## 1. Introduction

In programming, dealing with lists and comparing elements in a list is a common task.

In this tutorial, we’ll explore various approaches to determining if all elements in a List are the same.

## 2. Using a for() Loop

First, we can use a classic for() loop to check if all elements of a list are the same:

``````fun areAllElementsSameUsingForLoop(list: List<Int>): Boolean {
if (list.isEmpty() || list.size == 1) return true
val firstElement = list[0]
for (element in list) {
if (element != firstElement) {
return false
}
}

return true
}``````

In the code above, we iterate the list using a for() loop and check that all elements are equal to the first element of the list. If we find any mismatch, we return false immediately, otherwise, we return true. Furthermore, an empty list or a list with just one element will always return true.

Let’s ensure this method works as expected:

``````@Test
fun `test all elements are same using for loop`() {
val list1 = listOf(3, 3, 3)
val list2 = listOf(2,3,4)
val list3 = emptyList<Int>()

assertTrue(areAllElementsSameUsingForLoop(list1))
assertFalse(areAllElementsSameUsingForLoop(list2))
assertTrue(areAllElementsSameUsingForLoop(list3))
}``````

## 3. Using the all() Method

Kotlin’s all() method is a built-in function that returns true if all the elements in a given list satisfy a given predicate:

``````fun areAllElementsSameUsingAllMethod(list: List<Int>) = list.all { it == list[0] }
``````

In this code snippet, we’re using the all() method to check if all the elements in a list are the same. We pass in a predicate function that compares each element of the list with the first element. Note that this method returns true if the List or Collection is empty.

Now, let’s test this method to make sure it works correctly:

``````@Test
fun `test all elements are same using all method`() {
val list1 = listOf(3, 3, 3)
val list2 = listOf(2,3,4)
val list3 = emptyList<Int>()

assertTrue(areAllElementsSameUsingAllMethod(list1))
assertFalse(areAllElementsSameUsingAllMethod(list2))
assertTrue(areAllElementsSameUsingAllMethod(list3))
}``````

## 4. Using the distinct() Method

The distinct() method is another built-in method in Kotlin. This returns a list of distinct elements from a List or Collection, and if the collection is empty, this method returns an empty list:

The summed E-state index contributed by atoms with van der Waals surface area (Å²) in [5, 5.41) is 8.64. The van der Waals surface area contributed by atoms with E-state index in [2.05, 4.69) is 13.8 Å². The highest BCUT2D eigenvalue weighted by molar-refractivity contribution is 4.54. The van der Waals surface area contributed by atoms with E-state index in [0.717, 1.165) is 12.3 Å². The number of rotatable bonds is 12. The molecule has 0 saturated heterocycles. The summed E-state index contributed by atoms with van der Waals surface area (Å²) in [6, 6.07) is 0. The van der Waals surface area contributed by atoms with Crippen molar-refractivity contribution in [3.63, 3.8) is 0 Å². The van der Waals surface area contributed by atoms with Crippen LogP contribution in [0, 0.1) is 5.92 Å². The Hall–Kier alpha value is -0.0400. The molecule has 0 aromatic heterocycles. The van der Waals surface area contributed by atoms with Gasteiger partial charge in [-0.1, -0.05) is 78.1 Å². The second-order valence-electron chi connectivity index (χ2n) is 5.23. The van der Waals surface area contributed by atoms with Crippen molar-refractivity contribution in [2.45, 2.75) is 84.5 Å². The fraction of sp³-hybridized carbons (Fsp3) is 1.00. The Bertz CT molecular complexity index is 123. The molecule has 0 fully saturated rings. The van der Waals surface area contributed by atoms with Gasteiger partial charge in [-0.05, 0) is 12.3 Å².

``````fun areAllElementsSameUsingDistinctMethod(list: List<Int>) =
list.distinct().size <= 1
``````

So, to know if all elements of a list are the same, this method should ensure that the number of distinct elements in the list is zero (for an empty input list) or one (for a non-empty input list). Anything above one remaining means there are at least two different elements in the original list, and our method will return false.

Let’s test this method for correctness:

``````@Test
fun `test all elements are same using distinct method`() {
val list1 = listOf(3, 3, 3)
val list2 = listOf(2,3,4)
val list3 = emptyList<Int>()

assertTrue(areAllElementsSameUsingDistinctMethod(list1))
assertFalse(areAllElementsSameUsingDistinctMethod(list2))
assertTrue(areAllElementsSameUsingDistinctMethod(list3))
}``````

## 5. Using the count() Method

Similarly, we can use the count() method to achieve our goal. By using the first element of the list, we can check if the frequency of that element in the list is equal to the size of the list:

``````fun areAllElementsSameUsingCountMethod(list: List<Any>): Boolean {
return list.count { it == list[0] } == list.size
}``````

The count() method accepts a predicate function that compares each element to the first element of the list while counting matches.

Let’s test this method as well:

``````@Test
fun `test all elements are same using count method`() {
val list1 = listOf(3, 3, 3)
val list2 = listOf(2,3,4)
val list3 = emptyList<Int>()

assertTrue(areAllElementsSameUsingCountMethod(list1))
assertFalse(areAllElementsSameUsingCountMethod(list2))
assertTrue(areAllElementsSameUsingCountMethod(list3))
}``````

## 6. Using a Set

Another straightforward way to check if all elements in a list are the same involves using a Set. A set contains distinct elements and does not allow duplicates:

``````fun areAllElementsSameUsingSetMethod(list: List<Any>): Boolean {
return list.toSet().size <= 1
}``````

In this code, we first convert the List to a Set using the toSet() method and then check if the set contains one or fewer elements. Accordingly, if it does, we return true. Conversely, we return false if the Set contains more than one element.

As usual, let’s check that this method works correctly:

``````@Test
fun `test all elements are same using set method`() {
val list1 = listOf(3, 3, 3)
val list2 = listOf(2,3,4)
val list3 = emptyList<Int>()

assertTrue(areAllElementsSameUsingSetMethod(list1))
assertFalse(areAllElementsSameUsingSetMethod(list2))
assertTrue(areAllElementsSameUsingSetMethod(list3))
}``````

## 7. Conclusion

In this article, we’ve explored various ways to check if the elements of a list are the same in Kotlin. We looked at the use of built-in methods to achieve this such as the all(), distinct(), and count() methods. Furthermore, we explored other techniques like the classic for() loop and Set data structure.

As always, the complete source code for the examples is available over on GitHub.
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